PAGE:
Our happiness hormone - serotonin
Serotonin is colloquially known as the "happiness hormone", as it is responsible for our mood and thus for our general well-being. Only 5% of the hormone is produced in our brain, while the remaining 95% is produced in the intestine.
Depression, possibly caused by a serotonin deficiency, is usually due to a deficiency of tryptophan or insufficient serotonin production in the stomach and/or brain. Of course, there are many causes of depression, but a serotonin deficiency is partly or mainly responsible in many cases.
Especially in winter, many people notice that their mood deteriorates and they show first symptoms of depression, because sunlight is important for the activation of serotonin. Even people who generally do not go outdoors often usually have a depressed mood, which is partly caused by a lack of direct sunlight. A daily walk in the fresh air therefore has positive effects on health or can prevent mild depression and should therefore be part of your routine!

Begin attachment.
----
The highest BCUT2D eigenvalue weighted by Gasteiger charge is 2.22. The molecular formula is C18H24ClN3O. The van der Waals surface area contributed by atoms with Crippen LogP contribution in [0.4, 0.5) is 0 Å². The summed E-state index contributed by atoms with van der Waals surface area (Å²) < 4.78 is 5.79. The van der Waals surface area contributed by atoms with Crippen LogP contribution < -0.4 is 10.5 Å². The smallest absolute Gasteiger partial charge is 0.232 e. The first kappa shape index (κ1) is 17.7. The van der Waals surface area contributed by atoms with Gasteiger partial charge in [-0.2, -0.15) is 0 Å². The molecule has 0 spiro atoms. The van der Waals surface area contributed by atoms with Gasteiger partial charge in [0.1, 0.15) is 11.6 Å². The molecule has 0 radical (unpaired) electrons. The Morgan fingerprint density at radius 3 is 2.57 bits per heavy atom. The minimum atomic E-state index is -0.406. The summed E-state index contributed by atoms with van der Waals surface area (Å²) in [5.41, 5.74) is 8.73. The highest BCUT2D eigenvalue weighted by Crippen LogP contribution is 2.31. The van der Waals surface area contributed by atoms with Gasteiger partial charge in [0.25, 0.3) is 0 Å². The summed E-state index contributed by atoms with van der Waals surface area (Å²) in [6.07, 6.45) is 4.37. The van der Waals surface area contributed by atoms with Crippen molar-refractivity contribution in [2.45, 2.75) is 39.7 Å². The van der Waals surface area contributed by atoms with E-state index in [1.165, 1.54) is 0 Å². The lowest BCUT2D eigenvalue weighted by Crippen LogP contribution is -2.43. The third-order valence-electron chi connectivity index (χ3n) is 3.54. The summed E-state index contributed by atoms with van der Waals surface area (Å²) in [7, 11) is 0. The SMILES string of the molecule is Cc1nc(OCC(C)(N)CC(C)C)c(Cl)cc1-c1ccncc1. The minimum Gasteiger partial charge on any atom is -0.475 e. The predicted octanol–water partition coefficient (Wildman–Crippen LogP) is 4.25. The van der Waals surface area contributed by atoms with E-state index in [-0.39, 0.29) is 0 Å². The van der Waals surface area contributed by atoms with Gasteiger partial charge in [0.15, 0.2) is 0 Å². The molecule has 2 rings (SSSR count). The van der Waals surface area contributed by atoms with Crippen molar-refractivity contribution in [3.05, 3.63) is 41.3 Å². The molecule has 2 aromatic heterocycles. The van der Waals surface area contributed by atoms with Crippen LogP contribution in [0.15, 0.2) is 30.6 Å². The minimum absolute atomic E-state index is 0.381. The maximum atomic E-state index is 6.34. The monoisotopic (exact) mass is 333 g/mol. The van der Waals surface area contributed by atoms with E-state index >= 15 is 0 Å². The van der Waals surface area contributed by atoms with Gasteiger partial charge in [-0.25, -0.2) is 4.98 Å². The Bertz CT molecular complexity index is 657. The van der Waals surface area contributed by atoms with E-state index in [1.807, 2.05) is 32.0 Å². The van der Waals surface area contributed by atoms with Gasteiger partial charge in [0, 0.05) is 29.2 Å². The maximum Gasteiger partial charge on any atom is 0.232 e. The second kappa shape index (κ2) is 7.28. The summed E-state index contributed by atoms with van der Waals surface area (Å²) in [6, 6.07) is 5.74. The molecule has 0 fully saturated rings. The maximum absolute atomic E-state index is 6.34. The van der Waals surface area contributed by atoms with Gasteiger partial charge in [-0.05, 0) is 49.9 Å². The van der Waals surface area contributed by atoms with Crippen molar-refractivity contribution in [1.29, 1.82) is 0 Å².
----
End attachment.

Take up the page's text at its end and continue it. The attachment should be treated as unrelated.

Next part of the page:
In summary, we conclude that taking antidepressants and supplements such as serotalin does not promise "better" results in the treatment of depression. This is because, due to the reuptake inhibitors, the serotonin "newly produced" by serotalin cannot be passed on. In this case, it merely "floats" in our cerebrospinal fluid for a short period of time instead of taking action in the synapses. Serotonin and depression are linked, but the body has to make the serotonin itself, it can't just take it in from the outside.